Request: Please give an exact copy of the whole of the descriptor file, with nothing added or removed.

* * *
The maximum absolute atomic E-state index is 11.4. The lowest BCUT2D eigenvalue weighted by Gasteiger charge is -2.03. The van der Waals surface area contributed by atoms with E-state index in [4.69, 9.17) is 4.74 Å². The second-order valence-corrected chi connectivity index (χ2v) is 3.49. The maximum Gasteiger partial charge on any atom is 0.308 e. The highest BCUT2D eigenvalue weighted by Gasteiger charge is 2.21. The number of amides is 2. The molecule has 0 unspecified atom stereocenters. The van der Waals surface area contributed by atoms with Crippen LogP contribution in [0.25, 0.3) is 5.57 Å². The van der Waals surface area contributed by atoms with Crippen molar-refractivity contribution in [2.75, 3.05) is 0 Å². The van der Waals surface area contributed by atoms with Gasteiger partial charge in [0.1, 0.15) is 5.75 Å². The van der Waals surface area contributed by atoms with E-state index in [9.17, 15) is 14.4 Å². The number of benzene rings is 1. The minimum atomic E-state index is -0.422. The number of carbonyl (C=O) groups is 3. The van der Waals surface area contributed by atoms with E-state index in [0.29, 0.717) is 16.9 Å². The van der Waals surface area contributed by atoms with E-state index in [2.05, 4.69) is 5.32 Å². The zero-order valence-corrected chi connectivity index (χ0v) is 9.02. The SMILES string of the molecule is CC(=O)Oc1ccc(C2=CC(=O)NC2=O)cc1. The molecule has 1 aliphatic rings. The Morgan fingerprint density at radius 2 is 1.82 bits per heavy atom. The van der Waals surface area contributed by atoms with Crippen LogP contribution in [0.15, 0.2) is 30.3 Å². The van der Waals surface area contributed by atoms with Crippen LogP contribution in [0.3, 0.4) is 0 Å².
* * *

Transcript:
The maximum absolute atomic E-state index is 11.4. The lowest BCUT2D eigenvalue weighted by Gasteiger charge is -2.03. The van der Waals surface area contributed by atoms with E-state index in [4.69, 9.17) is 4.74 Å². The second-order valence-corrected chi connectivity index (χ2v) is 3.49. The maximum Gasteiger partial charge on any atom is 0.308 e. The highest BCUT2D eigenvalue weighted by Gasteiger charge is 2.21. The number of amides is 2. The molecule has 0 unspecified atom stereocenters. The van der Waals surface area contributed by atoms with Crippen LogP contribution in [0.25, 0.3) is 5.57 Å². The van der Waals surface area contributed by atoms with Crippen molar-refractivity contribution in [2.75, 3.05) is 0 Å². The van der Waals surface area contributed by atoms with Gasteiger partial charge in [0.1, 0.15) is 5.75 Å². The van der Waals surface area contributed by atoms with E-state index in [9.17, 15) is 14.4 Å². The number of benzene rings is 1. The minimum atomic E-state index is -0.422. The number of carbonyl (C=O) groups is 3. The van der Waals surface area contributed by atoms with E-state index in [0.29, 0.717) is 16.9 Å². The van der Waals surface area contributed by atoms with E-state index in [2.05, 4.69) is 5.32 Å². The zero-order valence-corrected chi connectivity index (χ0v) is 9.02. The SMILES string of the molecule is CC(=O)Oc1ccc(C2=CC(=O)NC2=O)cc1. The molecule has 1 aliphatic rings. The Morgan fingerprint density at radius 2 is 1.82 bits per heavy atom. The van der Waals surface area contributed by atoms with Crippen LogP contribution in [0.15, 0.2) is 30.3 Å². The van der Waals surface area contributed by atoms with Crippen LogP contribution in [0.3, 0.4) is 0 Å².